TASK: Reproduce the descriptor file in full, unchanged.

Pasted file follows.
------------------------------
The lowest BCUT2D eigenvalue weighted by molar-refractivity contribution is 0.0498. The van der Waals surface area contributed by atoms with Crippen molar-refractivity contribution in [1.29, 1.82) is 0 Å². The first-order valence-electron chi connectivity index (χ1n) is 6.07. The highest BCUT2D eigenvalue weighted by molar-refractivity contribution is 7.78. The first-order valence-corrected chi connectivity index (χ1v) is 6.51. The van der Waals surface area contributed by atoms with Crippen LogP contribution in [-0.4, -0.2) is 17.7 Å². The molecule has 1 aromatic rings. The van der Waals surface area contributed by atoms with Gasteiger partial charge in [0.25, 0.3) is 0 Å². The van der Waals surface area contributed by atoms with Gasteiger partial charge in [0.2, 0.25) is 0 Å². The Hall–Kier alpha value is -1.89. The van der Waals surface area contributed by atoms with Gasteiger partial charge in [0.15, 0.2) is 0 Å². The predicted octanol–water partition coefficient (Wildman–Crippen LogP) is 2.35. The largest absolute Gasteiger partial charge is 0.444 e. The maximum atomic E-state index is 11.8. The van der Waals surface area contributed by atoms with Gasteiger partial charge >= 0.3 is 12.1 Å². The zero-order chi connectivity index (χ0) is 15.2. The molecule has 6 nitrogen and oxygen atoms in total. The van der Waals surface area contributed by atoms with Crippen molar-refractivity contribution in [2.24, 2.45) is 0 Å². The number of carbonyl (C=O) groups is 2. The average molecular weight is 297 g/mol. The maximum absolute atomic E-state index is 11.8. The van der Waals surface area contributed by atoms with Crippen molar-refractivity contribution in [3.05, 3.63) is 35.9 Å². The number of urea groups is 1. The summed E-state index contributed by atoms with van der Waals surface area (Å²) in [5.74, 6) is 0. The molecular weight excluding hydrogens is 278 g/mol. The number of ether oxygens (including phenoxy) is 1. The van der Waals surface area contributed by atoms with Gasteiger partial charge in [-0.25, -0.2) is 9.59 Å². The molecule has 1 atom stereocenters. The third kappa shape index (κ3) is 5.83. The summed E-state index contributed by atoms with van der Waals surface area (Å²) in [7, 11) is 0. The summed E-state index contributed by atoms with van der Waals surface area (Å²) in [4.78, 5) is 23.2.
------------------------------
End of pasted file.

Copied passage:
The lowest BCUT2D eigenvalue weighted by molar-refractivity contribution is 0.0498. The van der Waals surface area contributed by atoms with Crippen molar-refractivity contribution in [1.29, 1.82) is 0 Å². The first-order valence-electron chi connectivity index (χ1n) is 6.07. The highest BCUT2D eigenvalue weighted by molar-refractivity contribution is 7.78. The first-order valence-corrected chi connectivity index (χ1v) is 6.51. The van der Waals surface area contributed by atoms with Crippen LogP contribution in [-0.4, -0.2) is 17.7 Å². The molecule has 1 aromatic rings. The van der Waals surface area contributed by atoms with Gasteiger partial charge in [0.25, 0.3) is 0 Å². The van der Waals surface area contributed by atoms with Gasteiger partial charge in [0.2, 0.25) is 0 Å². The Hall–Kier alpha value is -1.89. The van der Waals surface area contributed by atoms with Gasteiger partial charge in [0.15, 0.2) is 0 Å². The predicted octanol–water partition coefficient (Wildman–Crippen LogP) is 2.35. The largest absolute Gasteiger partial charge is 0.444 e. The maximum atomic E-state index is 11.8. The van der Waals surface area contributed by atoms with Gasteiger partial charge >= 0.3 is 12.1 Å². The zero-order chi connectivity index (χ0) is 15.2. The molecule has 6 nitrogen and oxygen atoms in total. The van der Waals surface area contributed by atoms with Crippen molar-refractivity contribution in [2.24, 2.45) is 0 Å². The number of carbonyl (C=O) groups is 2. The average molecular weight is 297 g/mol. The maximum absolute atomic E-state index is 11.8. The van der Waals surface area contributed by atoms with Crippen molar-refractivity contribution in [3.05, 3.63) is 35.9 Å². The number of urea groups is 1. The summed E-state index contributed by atoms with van der Waals surface area (Å²) in [5.74, 6) is 0. The molecular weight excluding hydrogens is 278 g/mol. The number of ether oxygens (including phenoxy) is 1. The van der Waals surface area contributed by atoms with Gasteiger partial charge in [-0.25, -0.2) is 9.59 Å². The molecule has 1 atom stereocenters. The third kappa shape index (κ3) is 5.83. The summed E-state index contributed by atoms with van der Waals surface area (Å²) in [7, 11) is 0. The summed E-state index contributed by atoms with van der Waals surface area (Å²) in [4.78, 5) is 23.2.